Third-year law student Christine Gilleland, who hopes to specialize in the financial and mergers-and-acquisitions aspects of international deals, said she learned the power of patience when working with large groups of people, and the value of being the more prepared party when going into a negotiation.

"You never want to find that the counterparty is more prepared than you are, because that can result in losing the counterparty's goodwill and respect, in you conceding something you do not intend to concede, and in not advocating for something that you should advocate for," she said.

Wittman, the first-year student, said he learned the importance of closely analyzing a company's business and transaction objectives in preparation for a negotiation, to better appreciate opposing party relationships, and to revise his assumptions based on the fluidity of the situation.

Before the class, Wittman had no previous experience working with transactional law and had been considering a career as a litigator. Now, his focus has changed.

"The class has given me the foundation to be comfortable discussing complex transactional agreements, and the confidence to negotiate over difficult corporate concepts," he said. "I will rely heavily on my experiences from the class, as I now intend to pursue a career in transactional law."

The students said Martin was an engaging professor who shared anecdotes from his own experience and remained actively involved in their learning, even outside of class.

"When a team was working on documents or preparing to lead a negotiation, Professor Martin would be in touch with the team up to 10 or 20 times a day by email, and in touch with the class five or more times a day," Gilleland said. "He was actively working on responding to our comments and questions, and raising questions to consider himself, for the majority of every week of the semester. This made it so that each team could enter the negotiating room or send a communication to the counterparty with great confidence, knowing that we were as prepared as possible to represent our client."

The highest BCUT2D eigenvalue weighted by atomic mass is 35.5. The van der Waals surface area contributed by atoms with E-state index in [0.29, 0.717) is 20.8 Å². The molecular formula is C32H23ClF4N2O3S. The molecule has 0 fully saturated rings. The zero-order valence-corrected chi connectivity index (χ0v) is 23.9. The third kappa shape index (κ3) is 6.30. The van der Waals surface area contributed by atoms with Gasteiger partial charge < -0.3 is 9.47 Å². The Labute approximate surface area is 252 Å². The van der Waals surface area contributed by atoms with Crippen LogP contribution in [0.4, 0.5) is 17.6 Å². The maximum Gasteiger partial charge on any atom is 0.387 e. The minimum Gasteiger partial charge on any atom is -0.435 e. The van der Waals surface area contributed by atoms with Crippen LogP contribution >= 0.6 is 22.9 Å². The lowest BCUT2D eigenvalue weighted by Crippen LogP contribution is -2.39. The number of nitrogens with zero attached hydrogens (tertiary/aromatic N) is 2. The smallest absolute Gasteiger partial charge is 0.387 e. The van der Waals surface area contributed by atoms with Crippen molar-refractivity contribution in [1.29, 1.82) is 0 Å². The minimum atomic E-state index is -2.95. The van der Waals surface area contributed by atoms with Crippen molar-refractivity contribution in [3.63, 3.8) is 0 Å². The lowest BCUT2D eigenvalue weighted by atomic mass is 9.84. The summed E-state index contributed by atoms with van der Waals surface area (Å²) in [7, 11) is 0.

The course is based on a simulated fact pattern developed by two faculty members at American University, who match schools interested in participating in the scenario. Martin said the class is organic, with the scenario never playing out the same way twice, which is part of its appeal.

"What I told the students is, it's uniquely a course they create," said Martin, who is slated to teach the course again next year. "I'm the football coach, but they are playing the game."


Founded in 1819, the University of Virginia School of Law is the second-oldest continuously operating law school in the nation. Consistently ranked among the top law schools, Virginia is a world-renowned training ground for distinguished lawyers and public servants, instilling in them a commitment to leadership, integrity and community service.